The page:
Seyfarth Shaw LLP

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By Mark Casciari and Kristine Argentine Synopsis : Many parties to ERISA litigation and arbitration pay lip service to the burden of proof, put on their respective cases and leave it to the trier of fact to decide which side deserves the victory.   Burdens of proof have become increasingly important, however, as procedural and substantive issues become more complex, and judges often have less time to deal with the subtleties in ERISA litigation. Burdens of…
Seyfarth synopsis: The Second Circuit reversed dismissal of an ERISA stock drop class action finding plaintiff alleged enough to plausibly show that disclosure of alleged corporate problems would not have done more harm than good and sketching a treasure map for ERISA plaintiffs seeking to recover for 401(k) plan losses. By Ian H. Morrison and Michael W. Stevens Many thought ERISA stock drop claims were doomed by the Supreme Court’s 2014 decision in Fifth Third…
Seyfarth Synopsis: Please join us at our Chicago Willis Tower office on Thursday, December 6th, for breakfast along with a Seyfarth Legal Forum and Continuing Legal Education (CLE): 2018 Highlights and a Look Ahead to 2019. About the Program Providing our clients with a multidisciplinary overview of Legal Hot Button issues and Best Practice:  Featuring: Biometric Information Privacy Act: What a long, strange year it’s been (and there’s more on the way!) Legalize it: will…
By: Tom Horan and Sam Schwartz-Fenwick Seyfarth Synopsis: A recent case from the Eastern District of Pennsylvania reaffirms the basic principle that a threshold element of any ERISA claim is pleading the existence of an ERISA plan. In Dixon v. Washington, No. 18-cv-2838, 2018 WL 5046033 (E.D. Pa.), plaintiffs—members of the congregation of the First Baptist Church of Fairview—brought suit against the Church’s elected Pastor and CEO, and the members he selected to serve on…
Seyfarth Synopsis: Excessive fee complaint dismissed because the diverse selection of funds available to plan participants negates any claim that Defendants breached their duties of prudence simply because cheaper funds were available. By Ron Kramer and Shannon Callahan Nearly 20 universities have been sued under the Employee Retirement Income Security Act (“ERISA”) over the fees paid in their Section 403(b) qualified employee benefit defined contribution plans. Many of these actions have survived the motion to…
By: Michelle M. Scannell and Kathleen Cahill Slaught Seyfarth Synopsis: A district court recently denied a motion to dismiss a 401(k) proprietary fund class action, continuing an overwhelming trend of allowing these cases to survive pleading challenges. On the bright side, however, the Eighth Circuit recently affirmed a dismissal of such a case, and the first of these cases to be tried resulted in a defense victory, which is on appeal with the First Circuit.…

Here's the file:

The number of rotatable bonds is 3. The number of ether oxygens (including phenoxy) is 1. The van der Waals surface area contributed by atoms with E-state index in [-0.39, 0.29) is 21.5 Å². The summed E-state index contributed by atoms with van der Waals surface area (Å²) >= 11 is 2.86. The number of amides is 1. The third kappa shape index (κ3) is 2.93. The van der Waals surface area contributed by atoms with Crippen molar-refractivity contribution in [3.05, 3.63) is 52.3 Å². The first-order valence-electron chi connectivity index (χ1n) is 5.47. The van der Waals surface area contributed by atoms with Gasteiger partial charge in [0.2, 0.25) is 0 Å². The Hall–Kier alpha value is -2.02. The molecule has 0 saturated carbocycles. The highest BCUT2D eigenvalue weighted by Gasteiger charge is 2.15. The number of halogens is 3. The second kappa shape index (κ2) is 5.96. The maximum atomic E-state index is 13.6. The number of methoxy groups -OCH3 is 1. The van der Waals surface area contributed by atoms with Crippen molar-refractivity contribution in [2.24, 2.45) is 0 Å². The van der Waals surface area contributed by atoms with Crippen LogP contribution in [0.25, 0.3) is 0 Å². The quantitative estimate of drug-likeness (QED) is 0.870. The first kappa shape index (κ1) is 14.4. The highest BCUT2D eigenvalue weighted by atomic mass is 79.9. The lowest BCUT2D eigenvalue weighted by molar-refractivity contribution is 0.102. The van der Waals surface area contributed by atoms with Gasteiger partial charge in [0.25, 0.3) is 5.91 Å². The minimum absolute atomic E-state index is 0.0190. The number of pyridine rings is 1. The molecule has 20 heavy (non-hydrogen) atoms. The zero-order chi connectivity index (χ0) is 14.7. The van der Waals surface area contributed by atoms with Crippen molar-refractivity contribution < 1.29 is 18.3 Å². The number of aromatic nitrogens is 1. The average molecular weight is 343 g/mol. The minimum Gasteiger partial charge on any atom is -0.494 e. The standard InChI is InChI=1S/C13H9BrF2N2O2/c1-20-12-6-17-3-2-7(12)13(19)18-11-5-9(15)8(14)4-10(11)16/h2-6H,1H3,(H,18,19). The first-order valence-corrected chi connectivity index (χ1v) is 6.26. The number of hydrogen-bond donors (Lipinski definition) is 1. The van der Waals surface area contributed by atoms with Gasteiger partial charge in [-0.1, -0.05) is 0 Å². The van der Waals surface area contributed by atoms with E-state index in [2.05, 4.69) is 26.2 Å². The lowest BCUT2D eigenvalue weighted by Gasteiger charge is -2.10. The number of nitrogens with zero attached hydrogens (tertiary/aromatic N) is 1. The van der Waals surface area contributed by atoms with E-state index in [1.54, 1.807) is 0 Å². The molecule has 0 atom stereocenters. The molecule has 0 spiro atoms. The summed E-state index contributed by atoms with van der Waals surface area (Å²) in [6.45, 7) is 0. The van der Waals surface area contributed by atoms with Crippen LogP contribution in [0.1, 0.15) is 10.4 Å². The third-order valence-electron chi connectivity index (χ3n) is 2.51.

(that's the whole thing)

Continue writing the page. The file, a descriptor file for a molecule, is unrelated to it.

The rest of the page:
By: Mark Casciari and Jim Goodfellow Seyfarth Synopsis: The Ninth Circuit declined to enforce an agreement to arbitrate ERISA Section 502(a)(2) claims, but did not rule out enforcement in other ERISA claim contexts. In Munro v. University of Southern California, et al., No. 17-5550, 2018 WL 3542996 (9th Cir. July 24, 2018), plaintiffs sought to represent a class of participants in two ERISA-governed defined contribution plans sponsored by the University of Southern California, alleging multiple…
By, James Goodfellow and Amanda Sonneborn Seyfarth Synopsis: The Fifth Circuit adds to the growing body of case law requiring more detailed reviews of claims for life insurance or accidental death and dismemberment benefits following accidents resulting from drunk driving. In White v. LINA, No. 17-30356, __F.3d__, 2018 WL 2978641 (5th Cir. June 13, 2018), a case involving denial of life insurance benefits provided pursuant to an ERISA governed plan, the Fifth Circuit concluded that…
By: Chris Busey, Tom Horan and Sam Schwartz-Fenwick Seyfarth Synopsis: The Fourth Circuit found in favor of an insurer on a claim for life insurance benefits, finding the insured’s failure to submit the required evidence of insurability was not excused by his employer having wrongly deducted premiums for that coverage from his pay. In Gordon v. CIGNA Corp., Plaintiff sought to represent a putative class of participants and beneficiaries who were deemed ineligible for…
By Ryan Pinkston and Jon Braunstein SEYFARTH SYNOPSIS: The Ninth Circuit recently dealt another major blow to healthcare providers that attempt to bring suits as assignees of their individual patients, holding that an ERISA plan’s anti‑assignment provision bars a provider’s suit even where the plan mistakenly told the provider that no such anti‑assignment provision exists. On April 26, 2018, the United States Court of Appeals for the Ninth Circuit confirmed, yet again, the deference it…